History Notes On – Sur Dynasty – For W.B.C.S. Examination.
History is a reasonably popular optional subject that candidates choose in the W.B.C.S. mains exam. It is an important subject as far as the W.B.C.S. is concerned because history is covered in the prelims exam and also in the general studies papers in the mains. If you are an W.B.C.S. aspirant you cannot get by without studying history.Sūr dynasty, Afghan family that ruled in northern India from 1540 to 1556. Its founder, Shēr Shah of Sūr, was descended from an Afghan adventurer recruited by Sultan Bahlūl Lodī of Delhi during his long contest with the Sharqī sultans of Jaunpur. The shah’s personal name was Farīd; the title of Shēr (“Lion”) was conferred when, as a young man, he killed a tiger.Continue Reading History Notes On – Sur Dynasty – For W.B.C.S. Examination.
After Bābur, founder of the Mughal dynasty, defeated the Lodīs, Shēr Shah of Sūr obtained control of the Afghan kingdoms of Bihar and Bengal and defeated the Mughal emperor Humāyūn at Chausa (1539) and Kannauj (1540). Shēr Shah ruled the whole of north India for five years, annexing Malwa and defeating the Rajputs. He reorganized the administration, laying foundations on which the Mughal emperor Akbar later built. He was killed by a cannonball while besieging the fortress of Kalinjar in central India.
Shēr Shah’s son, Islām, or Salīm Shah, was a man of ability and maintained Afghan rule despite dissensions. On his death in 1553, the Sūr dynasty broke up among rival claimants. Sikandar Sūr was defeated in June 1555 by Humāyūn, who occupied Delhi in July. When Muḥammad ʿĀdil Shah’s Hindu general Hemu threw off his allegiance only to be defeated by the Mughals at Panipat (1556), the Sūr dynasty ended. The Sūrs’ reign was a brief interlude in Mughal rule, brightened only by the brilliance of Shēr Shah. They were the last Afghan rulers of northern India.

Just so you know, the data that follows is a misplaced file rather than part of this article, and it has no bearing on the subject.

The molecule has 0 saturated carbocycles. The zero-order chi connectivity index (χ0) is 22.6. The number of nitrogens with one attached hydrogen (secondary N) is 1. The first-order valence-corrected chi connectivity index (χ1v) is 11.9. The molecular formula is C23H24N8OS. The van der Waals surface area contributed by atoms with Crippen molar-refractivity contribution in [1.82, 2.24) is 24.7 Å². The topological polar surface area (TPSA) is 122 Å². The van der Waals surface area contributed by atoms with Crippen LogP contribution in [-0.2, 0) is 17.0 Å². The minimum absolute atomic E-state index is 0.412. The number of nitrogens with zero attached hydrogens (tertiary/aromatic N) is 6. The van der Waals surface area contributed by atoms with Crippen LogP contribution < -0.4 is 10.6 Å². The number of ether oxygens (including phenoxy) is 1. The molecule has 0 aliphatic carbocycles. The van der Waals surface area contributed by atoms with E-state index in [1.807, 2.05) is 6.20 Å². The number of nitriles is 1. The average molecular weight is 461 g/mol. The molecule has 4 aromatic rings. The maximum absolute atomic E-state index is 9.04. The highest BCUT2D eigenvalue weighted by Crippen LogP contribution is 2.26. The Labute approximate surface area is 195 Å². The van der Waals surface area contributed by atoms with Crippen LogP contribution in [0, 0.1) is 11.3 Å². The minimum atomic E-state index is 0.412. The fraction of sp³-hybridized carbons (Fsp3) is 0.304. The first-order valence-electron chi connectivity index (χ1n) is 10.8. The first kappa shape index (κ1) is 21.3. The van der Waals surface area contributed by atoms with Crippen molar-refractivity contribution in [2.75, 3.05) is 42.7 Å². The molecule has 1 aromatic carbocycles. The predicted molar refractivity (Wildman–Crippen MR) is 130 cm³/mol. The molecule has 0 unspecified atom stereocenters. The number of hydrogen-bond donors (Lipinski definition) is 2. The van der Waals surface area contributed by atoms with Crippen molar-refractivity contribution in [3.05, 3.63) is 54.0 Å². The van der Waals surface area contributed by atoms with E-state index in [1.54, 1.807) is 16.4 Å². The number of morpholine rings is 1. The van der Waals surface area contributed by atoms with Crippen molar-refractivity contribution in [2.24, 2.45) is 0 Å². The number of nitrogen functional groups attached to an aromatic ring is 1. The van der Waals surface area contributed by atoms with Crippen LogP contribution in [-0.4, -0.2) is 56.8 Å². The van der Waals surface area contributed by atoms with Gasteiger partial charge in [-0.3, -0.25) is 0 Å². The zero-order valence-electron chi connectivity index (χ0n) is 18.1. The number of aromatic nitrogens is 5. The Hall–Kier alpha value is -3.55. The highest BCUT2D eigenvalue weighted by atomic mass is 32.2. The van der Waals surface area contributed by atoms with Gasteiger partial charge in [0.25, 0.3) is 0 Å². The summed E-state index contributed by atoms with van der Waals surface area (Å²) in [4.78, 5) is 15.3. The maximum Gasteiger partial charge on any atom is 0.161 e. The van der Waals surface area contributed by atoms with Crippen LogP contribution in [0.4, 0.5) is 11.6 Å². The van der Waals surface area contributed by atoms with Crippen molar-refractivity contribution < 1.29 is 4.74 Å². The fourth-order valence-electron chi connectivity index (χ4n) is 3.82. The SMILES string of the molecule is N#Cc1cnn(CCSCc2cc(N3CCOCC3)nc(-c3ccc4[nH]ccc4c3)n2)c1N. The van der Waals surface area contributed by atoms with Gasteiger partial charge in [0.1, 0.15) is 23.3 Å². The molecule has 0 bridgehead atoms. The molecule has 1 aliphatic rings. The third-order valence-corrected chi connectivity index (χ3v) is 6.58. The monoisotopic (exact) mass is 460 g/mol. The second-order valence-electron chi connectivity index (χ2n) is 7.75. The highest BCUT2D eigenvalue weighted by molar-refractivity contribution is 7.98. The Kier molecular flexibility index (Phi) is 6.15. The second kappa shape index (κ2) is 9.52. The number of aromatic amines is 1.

Before coins were invented, cowrie shells were used as money in China. The earliest Chinese coins are small bronze hoes and knives, copies of the tools that previously had been used for barter. The knife coins (tao) were about six inches (15 centimetres) long and some bore inscriptions naming the issuer and giving the value.To check the History Optional syllabus , Click Here. Hoe coins bore similar inscriptions. Both types circulated during the 4th and 3rd centuries BC. Round money with a hole in the centre was issued about the mid-3rd century, but it was not until 221 BC that the reforming emperor Shih huang-ti (221–210/209 BC) superseded all other currencies by the issue of round coins (pan-liang) of half an ounce. (There were 24 grains in the Chinese ounce, and in the Han period the ounce weighed 16 grams.) These pan-liang coins were continued by the Han dynasty. The official weight of this coin was gradually reduced until it was replaced in 118 BC by the emperor Wu-ti’s five-grain (chu) piece, which remained the standard coin of China for the next three centuries; a break in the monotony of the regular coinage occurred in the archaistic innovations of the usurper Wang Mang (AD 9–23), who issued a series of token coins based on the tao and on square Japanese pu coins and various new round coins.
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